Ever wonder why new albums are released on Fridays, or why they used to be released on Tuesdays? I definitely did - and it turns out the reasoning actually makes a lot of sense.
Before July 10, 2015, different countries had their own release dates for new music. In the U.S., "New Music Tuesdays" had been the standard since 1989. The standard was largely based on how shipping and stocking retail stores worked. Before 1989, albums were generally shipped over the weekend, and different retailers would get their stock throughout the day on Mondays. This meant that stores that got their shipments on Monday morning before they opened could stock a new album on Monday, while stores down the street might get the shipment in the middle of the day and have to wait until Tuesday to start selling the new album. This created an unfair advantage to stores who got their shipments first, as super fans would obviously buy the album from the store that had it stocked first. So, the recording industry, at least in the U.S., agreed upon a standard day, Tuesday, for music to be officially released.
This Tuesday standard was not shared internationally, however. Music in the U.K. and Canada was released on Mondays, and in Australia and Germany, albums were released on Fridays. Evidently, these differing standards didn't cause too much of a problem until recently - the switch to an international Friday standard didn't happen until July of 2015.
The issue with music being released on different days in different countries really arose with the popularity of the internet. Back when music consumption was based on physical sales, it was important for stores within one area or country to agree on a release date to give each retailer a fair chance at selling new albums. However, now that most people get their music on the internet, through downloads and especially streaming, music fans aren't so divided by physical boundaries - we're all here, together on the internet. It doesn't make sense to make fans wait for new music just because they live in a different country, and industry officials saw that.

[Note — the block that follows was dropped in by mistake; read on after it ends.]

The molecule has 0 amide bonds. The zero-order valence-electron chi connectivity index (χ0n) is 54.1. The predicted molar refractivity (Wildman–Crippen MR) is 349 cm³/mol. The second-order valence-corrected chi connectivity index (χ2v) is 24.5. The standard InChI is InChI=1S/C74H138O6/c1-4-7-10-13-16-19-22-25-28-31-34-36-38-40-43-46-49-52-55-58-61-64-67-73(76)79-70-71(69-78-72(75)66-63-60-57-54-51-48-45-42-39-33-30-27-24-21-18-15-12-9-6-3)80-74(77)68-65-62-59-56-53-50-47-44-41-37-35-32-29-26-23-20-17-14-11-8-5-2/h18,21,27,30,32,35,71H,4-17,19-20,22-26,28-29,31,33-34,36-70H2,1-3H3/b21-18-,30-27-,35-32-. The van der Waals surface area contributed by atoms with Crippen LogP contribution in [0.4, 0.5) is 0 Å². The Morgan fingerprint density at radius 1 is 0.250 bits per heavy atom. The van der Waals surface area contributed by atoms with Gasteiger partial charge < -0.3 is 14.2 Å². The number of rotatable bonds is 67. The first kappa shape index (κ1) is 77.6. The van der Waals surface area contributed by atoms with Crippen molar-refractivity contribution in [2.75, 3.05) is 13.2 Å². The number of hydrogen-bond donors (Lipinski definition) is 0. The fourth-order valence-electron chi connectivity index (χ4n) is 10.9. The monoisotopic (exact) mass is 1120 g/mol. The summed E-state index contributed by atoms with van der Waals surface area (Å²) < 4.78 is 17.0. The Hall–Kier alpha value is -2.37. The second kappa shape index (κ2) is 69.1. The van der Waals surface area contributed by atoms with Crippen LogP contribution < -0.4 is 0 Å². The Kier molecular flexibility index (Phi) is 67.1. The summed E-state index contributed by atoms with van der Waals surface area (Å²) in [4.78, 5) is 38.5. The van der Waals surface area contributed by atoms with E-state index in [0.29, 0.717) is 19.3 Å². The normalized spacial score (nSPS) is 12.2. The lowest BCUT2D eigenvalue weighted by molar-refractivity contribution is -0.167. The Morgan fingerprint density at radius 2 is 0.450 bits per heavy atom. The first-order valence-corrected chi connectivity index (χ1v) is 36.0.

The decision to make an international standard for album releases was in large part an effort to cut down on internet piracy. When the releases were still scattered, it was easier for fans to justify illegally downloading new music; if you lived somewhere like Australia, where the release day was Friday, you couldn't legally
get that new Beyonce
album on Monday like your Canadian friend could, but you could easily pirate it. Now that music is released on Fridays all over the world, fans don't have to sit through the frustration of knowing that a cool new album is available to some, but not all.
Of course, not everyone agreed that Friday would be the best option. People argued that changing the day to Friday would make things harder for independent or new artists. When the release date in the U.S. was Tuesday, there was time for journalists to cover both mainstream and smaller albums before the weekend came around, but now that all new music is released on Fridays, it's easier for developing artists to get drowned out by the established stars. Obviously, the dissenting voices were not enough to sway the general consensus, so New Music Friday stuck.
Ever since the rise of the peer-to-peer file sharing service Napster in 1999, the music industry has had to figure out how to deal with the issue of piracy. Streaming services like Spotify have created a model that allows artists to still get paid for their work (albeit very little - artists make around $.005 per stream) without sacrificing the availability and convenience of listening to music on the internet. Even with these streaming services, many artists still struggle to figure out how they can actually make a living in today's easy-access landscape. Across the board, digital and physical sales of albums are giving way to streaming, and artists are increasingly depending on revenue from touring and merchandise sales to sustain themselves.
The moral of the story is that as fans, we should make a point to support the artists we love in any way we can. This is especially important for developing artists who haven't found mainstream success like the Taylor Swift
s and Beyonces of the world. Go ahead, splurge on that T-shirt or concert ticket or limited edition vinyl. Without that kind of support, the only artists that can feasibly continue to make music are those who have reached superstardom. As great as they are, the world would definitely be a duller place if all we had were Top 40 artists.